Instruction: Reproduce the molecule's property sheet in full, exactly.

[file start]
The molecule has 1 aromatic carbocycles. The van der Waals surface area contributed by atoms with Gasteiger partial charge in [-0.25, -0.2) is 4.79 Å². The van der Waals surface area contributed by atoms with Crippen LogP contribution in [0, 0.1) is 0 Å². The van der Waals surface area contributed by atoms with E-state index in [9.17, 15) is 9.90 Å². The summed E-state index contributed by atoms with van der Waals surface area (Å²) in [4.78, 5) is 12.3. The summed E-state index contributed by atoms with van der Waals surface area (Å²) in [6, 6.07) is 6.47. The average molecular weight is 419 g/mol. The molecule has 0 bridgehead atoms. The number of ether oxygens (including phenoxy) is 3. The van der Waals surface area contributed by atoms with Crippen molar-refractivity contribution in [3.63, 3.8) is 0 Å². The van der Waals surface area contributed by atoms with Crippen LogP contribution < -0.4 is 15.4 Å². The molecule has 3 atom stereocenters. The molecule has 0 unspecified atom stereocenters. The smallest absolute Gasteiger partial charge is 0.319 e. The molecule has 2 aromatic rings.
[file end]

The molecule has 1 aromatic carbocycles. The van der Waals surface area contributed by atoms with Gasteiger partial charge in [-0.25, -0.2) is 4.79 Å². The van der Waals surface area contributed by atoms with Crippen LogP contribution in [0, 0.1) is 0 Å². The van der Waals surface area contributed by atoms with E-state index in [9.17, 15) is 9.90 Å². The summed E-state index contributed by atoms with van der Waals surface area (Å²) in [4.78, 5) is 12.3. The summed E-state index contributed by atoms with van der Waals surface area (Å²) in [6, 6.07) is 6.47. The average molecular weight is 419 g/mol. The molecule has 0 bridgehead atoms. The number of ether oxygens (including phenoxy) is 3. The van der Waals surface area contributed by atoms with Crippen molar-refractivity contribution in [3.63, 3.8) is 0 Å². The van der Waals surface area contributed by atoms with Crippen LogP contribution < -0.4 is 15.4 Å². The molecule has 3 atom stereocenters. The molecule has 0 unspecified atom stereocenters. The smallest absolute Gasteiger partial charge is 0.319 e. The molecule has 2 aromatic rings.